Two genes important for human development and implicated in cancer and schizophrenia also help keep a healthy balance between excitation and inhibition of brain cells, researchers say.
Neuregulin-1 and its receptor, ErbB4, promote inhibition at the site of inhibitory synapses in the brain by increasing release of GABA, a major inhibitory neurotransmitter, Medical College of Georgia researchers led by Dr. Lin Mei report in the May 24 issue of Neuron.
In 2000, a research team led by Dr. Mei showed that neuregulin-1 and ErbB4 also are at excitatory synapses, communication points between neurons where the neurotransmitter glutamate excites cells to action. Here, neuregulin-1 and ErbB4 suppress excitation.
"Right beside the place where the excitatory synapse can be activated, there is also something that can suppress it," says Dr. Mei, chief of developmental neurobiology at MCG and Georgia Research Alliance Eminent Scholar in Neuroscience. "Now we have identified another novel target of neuregulin-1 which is the inhibitory synapse."
Together the findings reveal a check and balance for brain cell activity managed by neuregulin-1 in the brain's prefrontal cortex, where complex reasoning and decisions about appropriate social behavior occur, he says.
They also provide new treatment targets for psychiatric diseases such as schizophrenia and neurological disorders such as epilepsy, researchers say.
The genes are both associated with schizophrenia, a disease that affects about 1 percent of the population, but the exact role of malfunctioning neuregulin-1 signaling was unclear.
"(Dr. Mei's) findings help explain how a gene that is potentially causative in disorders like schizophrenia and bipolar disorder relate to a neurotransmitter that is critical for explaining the cognitive deficits associated with the illness," says Dr. Daniel R. Weinberger, director of the Genes, Cognition and Psychosis Program at the National Institute of Mental Health in Bethesda, Md.
"What we have found is neuregulin-1 can regulate GABA release from these neurons and if the GABA is released here that may play a role in controlling the output of this neuron," Dr. Mei says, pointing to an illustration of pyramid-shaped neurons that looks like a high-tech switchboard with information coming in from all angles.
Pyramidal neurons get information from nearby interneurons, integrate it, then decide what message to move forward. "This pyramidal neuron receives inhibitory input and excitatory input, and neuregulin-1 can regulate both," says Dr. Mei.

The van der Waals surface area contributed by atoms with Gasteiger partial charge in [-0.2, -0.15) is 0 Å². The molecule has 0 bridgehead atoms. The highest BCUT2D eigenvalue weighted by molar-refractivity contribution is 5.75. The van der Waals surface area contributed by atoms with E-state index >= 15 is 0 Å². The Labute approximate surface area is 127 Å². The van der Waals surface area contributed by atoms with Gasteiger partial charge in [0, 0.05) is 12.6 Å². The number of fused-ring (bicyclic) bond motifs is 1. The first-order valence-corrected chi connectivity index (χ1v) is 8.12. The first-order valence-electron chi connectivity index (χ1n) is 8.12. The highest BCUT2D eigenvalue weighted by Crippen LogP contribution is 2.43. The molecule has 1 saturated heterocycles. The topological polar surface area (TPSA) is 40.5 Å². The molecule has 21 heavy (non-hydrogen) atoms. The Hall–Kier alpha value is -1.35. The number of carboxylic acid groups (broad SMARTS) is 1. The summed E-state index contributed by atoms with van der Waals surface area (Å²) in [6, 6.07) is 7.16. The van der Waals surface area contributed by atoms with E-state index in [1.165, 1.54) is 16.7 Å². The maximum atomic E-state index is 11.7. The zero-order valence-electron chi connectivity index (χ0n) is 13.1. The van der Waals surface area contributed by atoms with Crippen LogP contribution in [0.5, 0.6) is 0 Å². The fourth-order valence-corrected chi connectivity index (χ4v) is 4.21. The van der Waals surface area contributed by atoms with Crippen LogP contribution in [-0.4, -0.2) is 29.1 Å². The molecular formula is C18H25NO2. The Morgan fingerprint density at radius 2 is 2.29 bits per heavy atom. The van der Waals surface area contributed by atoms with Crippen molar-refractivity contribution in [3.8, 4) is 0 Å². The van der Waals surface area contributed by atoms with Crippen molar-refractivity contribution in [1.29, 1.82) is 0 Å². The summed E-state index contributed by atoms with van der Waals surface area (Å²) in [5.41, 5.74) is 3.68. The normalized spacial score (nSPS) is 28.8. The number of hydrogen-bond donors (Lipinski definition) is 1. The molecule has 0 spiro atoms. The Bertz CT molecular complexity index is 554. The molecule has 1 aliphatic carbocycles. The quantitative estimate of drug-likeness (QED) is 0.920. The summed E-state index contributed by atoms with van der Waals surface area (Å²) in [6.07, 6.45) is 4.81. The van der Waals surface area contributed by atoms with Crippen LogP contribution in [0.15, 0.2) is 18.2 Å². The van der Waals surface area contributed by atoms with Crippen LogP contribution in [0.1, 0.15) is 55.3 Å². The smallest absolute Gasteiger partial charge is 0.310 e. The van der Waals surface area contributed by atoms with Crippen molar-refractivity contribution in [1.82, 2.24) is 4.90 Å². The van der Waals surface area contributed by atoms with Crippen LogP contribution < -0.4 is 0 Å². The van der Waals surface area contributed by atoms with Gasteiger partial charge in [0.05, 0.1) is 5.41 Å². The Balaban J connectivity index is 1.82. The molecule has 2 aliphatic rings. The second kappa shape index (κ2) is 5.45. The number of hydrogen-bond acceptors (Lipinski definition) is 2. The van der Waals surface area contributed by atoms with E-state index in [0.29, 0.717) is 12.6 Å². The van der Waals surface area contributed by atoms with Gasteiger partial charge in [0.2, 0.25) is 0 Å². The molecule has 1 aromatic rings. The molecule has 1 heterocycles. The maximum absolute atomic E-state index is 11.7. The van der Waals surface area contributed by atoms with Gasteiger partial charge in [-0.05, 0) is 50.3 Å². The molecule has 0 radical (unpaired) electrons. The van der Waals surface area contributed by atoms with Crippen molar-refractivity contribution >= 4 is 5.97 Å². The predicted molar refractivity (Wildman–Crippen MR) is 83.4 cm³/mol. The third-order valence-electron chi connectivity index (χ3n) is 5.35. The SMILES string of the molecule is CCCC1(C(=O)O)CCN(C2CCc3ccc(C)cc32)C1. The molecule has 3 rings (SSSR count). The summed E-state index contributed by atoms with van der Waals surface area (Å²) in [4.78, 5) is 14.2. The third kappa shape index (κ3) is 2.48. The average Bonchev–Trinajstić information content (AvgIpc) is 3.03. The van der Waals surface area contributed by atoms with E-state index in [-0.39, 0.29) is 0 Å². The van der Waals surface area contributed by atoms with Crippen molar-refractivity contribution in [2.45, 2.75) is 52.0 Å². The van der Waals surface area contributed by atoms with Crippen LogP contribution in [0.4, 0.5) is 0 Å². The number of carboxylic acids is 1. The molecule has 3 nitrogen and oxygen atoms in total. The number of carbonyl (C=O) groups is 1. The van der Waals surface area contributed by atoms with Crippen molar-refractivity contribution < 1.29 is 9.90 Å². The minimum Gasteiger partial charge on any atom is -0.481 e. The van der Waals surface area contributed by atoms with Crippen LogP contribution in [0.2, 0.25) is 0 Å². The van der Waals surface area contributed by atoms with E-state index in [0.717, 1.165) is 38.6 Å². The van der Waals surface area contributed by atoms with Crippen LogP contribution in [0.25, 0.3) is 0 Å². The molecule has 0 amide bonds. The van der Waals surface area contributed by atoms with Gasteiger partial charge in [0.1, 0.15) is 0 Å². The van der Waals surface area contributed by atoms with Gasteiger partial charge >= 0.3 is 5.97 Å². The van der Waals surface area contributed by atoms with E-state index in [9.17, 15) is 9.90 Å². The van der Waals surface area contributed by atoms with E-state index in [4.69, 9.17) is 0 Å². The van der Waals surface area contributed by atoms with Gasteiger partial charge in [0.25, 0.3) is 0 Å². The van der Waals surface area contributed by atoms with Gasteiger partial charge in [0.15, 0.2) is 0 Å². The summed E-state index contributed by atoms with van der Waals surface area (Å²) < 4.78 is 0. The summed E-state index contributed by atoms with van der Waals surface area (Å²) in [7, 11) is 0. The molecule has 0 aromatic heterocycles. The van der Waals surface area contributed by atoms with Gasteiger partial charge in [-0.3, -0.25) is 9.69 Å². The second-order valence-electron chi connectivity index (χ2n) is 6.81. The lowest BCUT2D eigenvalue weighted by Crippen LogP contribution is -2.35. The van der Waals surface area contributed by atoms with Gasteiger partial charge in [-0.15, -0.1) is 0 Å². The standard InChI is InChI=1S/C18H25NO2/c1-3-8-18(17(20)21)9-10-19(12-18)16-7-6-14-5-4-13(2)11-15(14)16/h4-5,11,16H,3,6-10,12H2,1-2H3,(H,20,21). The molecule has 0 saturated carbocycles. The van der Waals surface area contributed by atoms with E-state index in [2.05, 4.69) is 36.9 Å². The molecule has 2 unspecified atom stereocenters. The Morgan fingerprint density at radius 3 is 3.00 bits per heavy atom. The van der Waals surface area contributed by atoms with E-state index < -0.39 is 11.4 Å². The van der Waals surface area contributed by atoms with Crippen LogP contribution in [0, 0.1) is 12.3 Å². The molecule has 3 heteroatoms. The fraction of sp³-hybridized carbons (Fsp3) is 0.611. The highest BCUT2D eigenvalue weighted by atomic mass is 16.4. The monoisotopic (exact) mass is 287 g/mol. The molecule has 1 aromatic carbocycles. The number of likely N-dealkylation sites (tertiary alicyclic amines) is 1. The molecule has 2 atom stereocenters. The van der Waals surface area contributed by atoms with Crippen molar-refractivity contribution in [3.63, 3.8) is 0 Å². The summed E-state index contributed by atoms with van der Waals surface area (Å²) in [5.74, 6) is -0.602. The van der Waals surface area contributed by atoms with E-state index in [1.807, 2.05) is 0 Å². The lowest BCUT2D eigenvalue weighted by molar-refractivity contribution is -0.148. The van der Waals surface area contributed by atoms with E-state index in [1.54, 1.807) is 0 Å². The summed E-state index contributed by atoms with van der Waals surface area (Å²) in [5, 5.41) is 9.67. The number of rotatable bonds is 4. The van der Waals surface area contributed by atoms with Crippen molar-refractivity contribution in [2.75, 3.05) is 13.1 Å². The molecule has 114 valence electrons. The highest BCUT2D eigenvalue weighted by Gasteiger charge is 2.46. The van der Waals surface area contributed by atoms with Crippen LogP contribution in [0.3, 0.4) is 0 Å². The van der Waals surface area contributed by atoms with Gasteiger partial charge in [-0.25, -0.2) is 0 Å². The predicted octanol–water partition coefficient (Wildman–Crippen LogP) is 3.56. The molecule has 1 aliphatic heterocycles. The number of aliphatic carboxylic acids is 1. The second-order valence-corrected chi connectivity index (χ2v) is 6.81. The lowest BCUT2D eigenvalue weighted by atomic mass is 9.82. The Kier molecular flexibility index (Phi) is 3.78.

They nicely balance input in most people, enabling folks to balance their checking accounts and suppress the urge to run naked down the street.
In 2006, University of Pennsylvania researchers reported in Nature Medicine an altered signaling pathway for neuregulin-1 and ErbB4 genes in the brains of schizophrenics. Dr. Mei's findings show that these factors associated with a schizophrenic brain have at least two places to act.
"There is a ton of evidence that when inhibitory synapses, such as GABA, go wrong, the symptoms of mice and rats look similar to those of schizophrenia in people," he says.
Mounting evidence suggests that problems with the excitatory and inhibitory synapses regulated by neuregulin-1 result in other problems as well: Excess excitation results in mind-rattling seizures and excess inhibition in depression, as examples.
"If this neuron is too excited, people may get manic or have seizures," says Dr. Mei. "Patients with schizophrenia, for example, show symptoms that implicate alterations in inhibitory neurotransmission in addition to excitatory neurotransmission."
Dr. Mei co-authored a companion paper in Neuron with scientists at Cold Spring Harbor in New York that provides yet another link between neuregulin-1, its receptor ErbB4 and schizophrenia. It shows ErbB4 plays a key role in the maturation and plasticity of excitatory synapses and that normal synapse development is impaired by genetic defects in neuregulin-1 and ErbB4 signaling. The result is impaired function of the excitatory neurotransmitter, glutamate.
Now he wants to study disease processes in a neuregulin-1/ErbB4 knockout mouse and learn more about how neuregulin-1 mediates GABA release. Another key unknown is what regulates neuregulin-1.
Co-authors on Dr. Mei's paper include scientists at Southern Medical University in China, Scripps Research Institute in La Jolla, Calif., Duke University Medical Center in Durham, N.C., Cell Signaling Technology, Inc., in Danvers, Mass., and the University of Basel in Switzerland.